Council member Sean Cassiday said plans to build restrooms on the north side of town cost about $149,000, not including the cost of the land. “We’re looking at considerably less,” he said about retrofitting this building.

Community concerns

King said he’d heard complaints about the council not disclosing the address of the property before making an offer.

He said the location was not released this time because other buildings the council had attempted to buy in recent years — including the former EMS building on Artist Drive — were bought by other parties after the town announced its intentions.

Nina Leggett pointed out that Bob Kirlin, an agent with Hills O’Brown, was the listing and selling agent for this property. Kirlin used to be town council president but is no longer a public official as of Jan. 1.

She also asked whether Kirlin also sold the town its police station, the former Christole building, on Hawthorne Drive. Council member Jane Gore, who’s also a real estate agent, said she wrote the offer for the police station, and neither she nor Kirlin received commission.

Chris Ross said she wasn’t comfortable with the location of these restrooms because “it’s such a populous area.”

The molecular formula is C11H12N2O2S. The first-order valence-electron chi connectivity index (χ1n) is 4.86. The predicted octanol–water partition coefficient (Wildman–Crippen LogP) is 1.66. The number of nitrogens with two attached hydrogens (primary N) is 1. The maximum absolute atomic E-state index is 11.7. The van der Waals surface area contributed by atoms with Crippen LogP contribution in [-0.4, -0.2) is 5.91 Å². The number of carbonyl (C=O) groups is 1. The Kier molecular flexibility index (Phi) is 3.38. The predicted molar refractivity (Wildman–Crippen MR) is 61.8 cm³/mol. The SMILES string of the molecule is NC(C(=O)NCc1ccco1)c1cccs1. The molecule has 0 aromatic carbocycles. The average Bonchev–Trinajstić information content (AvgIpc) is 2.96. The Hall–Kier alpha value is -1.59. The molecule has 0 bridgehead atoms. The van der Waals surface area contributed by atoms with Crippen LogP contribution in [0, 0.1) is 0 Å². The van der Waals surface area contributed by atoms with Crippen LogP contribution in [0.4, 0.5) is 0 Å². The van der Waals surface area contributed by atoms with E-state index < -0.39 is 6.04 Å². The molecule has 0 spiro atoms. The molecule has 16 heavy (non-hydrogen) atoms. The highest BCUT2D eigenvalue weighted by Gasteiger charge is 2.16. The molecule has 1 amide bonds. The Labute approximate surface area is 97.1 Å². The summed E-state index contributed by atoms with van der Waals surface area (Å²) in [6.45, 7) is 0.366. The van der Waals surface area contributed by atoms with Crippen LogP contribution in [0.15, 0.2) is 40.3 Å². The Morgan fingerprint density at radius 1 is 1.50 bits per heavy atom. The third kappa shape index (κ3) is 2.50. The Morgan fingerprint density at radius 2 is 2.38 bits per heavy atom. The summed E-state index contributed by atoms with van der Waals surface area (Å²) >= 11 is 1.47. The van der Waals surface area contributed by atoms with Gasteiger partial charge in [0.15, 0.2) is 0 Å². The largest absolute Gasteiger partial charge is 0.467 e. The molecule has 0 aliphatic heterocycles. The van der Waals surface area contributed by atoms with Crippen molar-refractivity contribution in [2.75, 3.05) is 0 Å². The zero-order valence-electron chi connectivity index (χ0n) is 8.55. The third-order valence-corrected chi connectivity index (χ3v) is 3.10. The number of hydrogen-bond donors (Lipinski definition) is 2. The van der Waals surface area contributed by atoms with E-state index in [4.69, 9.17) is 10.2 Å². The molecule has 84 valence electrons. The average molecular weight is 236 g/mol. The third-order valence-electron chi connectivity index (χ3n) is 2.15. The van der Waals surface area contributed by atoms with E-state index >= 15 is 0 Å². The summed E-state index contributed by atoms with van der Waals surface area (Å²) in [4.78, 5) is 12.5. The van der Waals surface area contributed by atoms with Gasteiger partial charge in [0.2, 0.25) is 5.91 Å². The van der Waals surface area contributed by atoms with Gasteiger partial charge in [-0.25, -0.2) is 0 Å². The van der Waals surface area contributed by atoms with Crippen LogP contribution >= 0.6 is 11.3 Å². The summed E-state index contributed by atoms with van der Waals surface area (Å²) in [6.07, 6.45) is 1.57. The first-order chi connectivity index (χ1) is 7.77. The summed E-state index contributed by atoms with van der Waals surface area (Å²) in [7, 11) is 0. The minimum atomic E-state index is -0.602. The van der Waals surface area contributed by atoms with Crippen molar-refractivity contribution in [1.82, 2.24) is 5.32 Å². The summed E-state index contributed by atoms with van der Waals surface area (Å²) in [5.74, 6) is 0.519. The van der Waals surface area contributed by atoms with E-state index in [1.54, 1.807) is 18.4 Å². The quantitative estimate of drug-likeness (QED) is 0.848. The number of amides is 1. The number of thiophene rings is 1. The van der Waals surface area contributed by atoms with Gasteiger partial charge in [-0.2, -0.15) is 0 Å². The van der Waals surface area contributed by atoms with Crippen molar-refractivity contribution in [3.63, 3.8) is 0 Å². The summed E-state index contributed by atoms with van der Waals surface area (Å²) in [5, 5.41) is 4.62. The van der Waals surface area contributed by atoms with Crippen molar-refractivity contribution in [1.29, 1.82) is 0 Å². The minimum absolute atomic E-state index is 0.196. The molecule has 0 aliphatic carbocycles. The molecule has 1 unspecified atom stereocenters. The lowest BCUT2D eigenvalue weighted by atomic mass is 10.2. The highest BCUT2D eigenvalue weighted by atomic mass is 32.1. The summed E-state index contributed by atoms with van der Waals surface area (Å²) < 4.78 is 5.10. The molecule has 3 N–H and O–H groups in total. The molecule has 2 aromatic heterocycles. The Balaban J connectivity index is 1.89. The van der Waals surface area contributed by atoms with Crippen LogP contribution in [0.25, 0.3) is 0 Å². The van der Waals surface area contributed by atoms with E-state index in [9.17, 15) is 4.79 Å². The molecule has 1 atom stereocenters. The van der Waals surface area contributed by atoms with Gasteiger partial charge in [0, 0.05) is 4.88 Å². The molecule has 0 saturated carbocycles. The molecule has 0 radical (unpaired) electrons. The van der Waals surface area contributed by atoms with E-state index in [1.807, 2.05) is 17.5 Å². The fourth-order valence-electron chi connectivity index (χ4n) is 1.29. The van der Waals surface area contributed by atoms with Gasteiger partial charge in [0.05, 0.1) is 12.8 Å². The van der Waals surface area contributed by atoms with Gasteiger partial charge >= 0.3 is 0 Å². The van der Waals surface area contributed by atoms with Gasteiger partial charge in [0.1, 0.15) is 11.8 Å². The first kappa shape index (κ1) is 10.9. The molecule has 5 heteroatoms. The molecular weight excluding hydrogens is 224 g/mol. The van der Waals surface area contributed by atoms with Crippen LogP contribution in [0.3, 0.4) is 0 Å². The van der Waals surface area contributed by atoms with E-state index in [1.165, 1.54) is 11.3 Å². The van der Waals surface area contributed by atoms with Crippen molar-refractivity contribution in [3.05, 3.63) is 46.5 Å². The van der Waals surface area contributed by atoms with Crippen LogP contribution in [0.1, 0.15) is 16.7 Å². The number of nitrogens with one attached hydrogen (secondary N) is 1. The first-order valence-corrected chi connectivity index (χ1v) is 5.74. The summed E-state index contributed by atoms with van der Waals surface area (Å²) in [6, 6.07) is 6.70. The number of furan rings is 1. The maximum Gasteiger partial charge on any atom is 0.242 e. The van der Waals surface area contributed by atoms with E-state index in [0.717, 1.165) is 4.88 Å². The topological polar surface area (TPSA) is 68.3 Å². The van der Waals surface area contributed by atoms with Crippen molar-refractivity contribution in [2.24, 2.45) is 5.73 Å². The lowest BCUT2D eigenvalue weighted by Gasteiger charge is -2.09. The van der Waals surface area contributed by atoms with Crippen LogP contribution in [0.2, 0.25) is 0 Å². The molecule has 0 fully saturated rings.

Gore said that’s all the more reason to locate facilities there. King said the town-owned restrooms on Mound Street, the north end of downtown, are used the least.

Libby Zeigler asked about security.

Cassiday said the building will have outside cameras like other town restrooms do because of a history of vandalism at those properties. King said the building will not be unlocked 24/7; it will have open and closed hours as the others do.

Zeigler also asked about renting out part of the building, as the council had mentioned in an earlier meeting.

King said the west end, facing the Methodist church, would be the most likely space for that. Though the town isn’t normally in the business of renting spaces to retailers, King said statute doesn’t prohibit it.

“We could have a store in there if we wanted to,” he said. “We don’t want to.”

However, there has been talk of the Visitors Center moving there, King said. But there’s been no commitment to do that.

Marilyn Rudd said she appreciated the council’s effort to take public comment. She asked for more transparency and better communication.

Scott Rudd, town manager/economic development director, asked for specifics. The town is undergoing a three-year planning process, he said, and he wants to know what specific things the town is not doing now but could do to increase transparency, such as have public officials take a class in the Open Door Law.

King said those comments will be studied.

“We can be more transparent,” he said. “This deal was a little different because it was kind of crunched. We did do everything legal, but I think we can do it better. We really will try.”

The restroom purchase is on the agenda of the Thursday, March 19 town council meeting. See page A3.

Sara Clifford has been raising a family in Brown County since 2005 and leading the Brown County Democrat since late 2009. In addition to editor, she is the beat reporter for town government and writes columns, features and general news stories.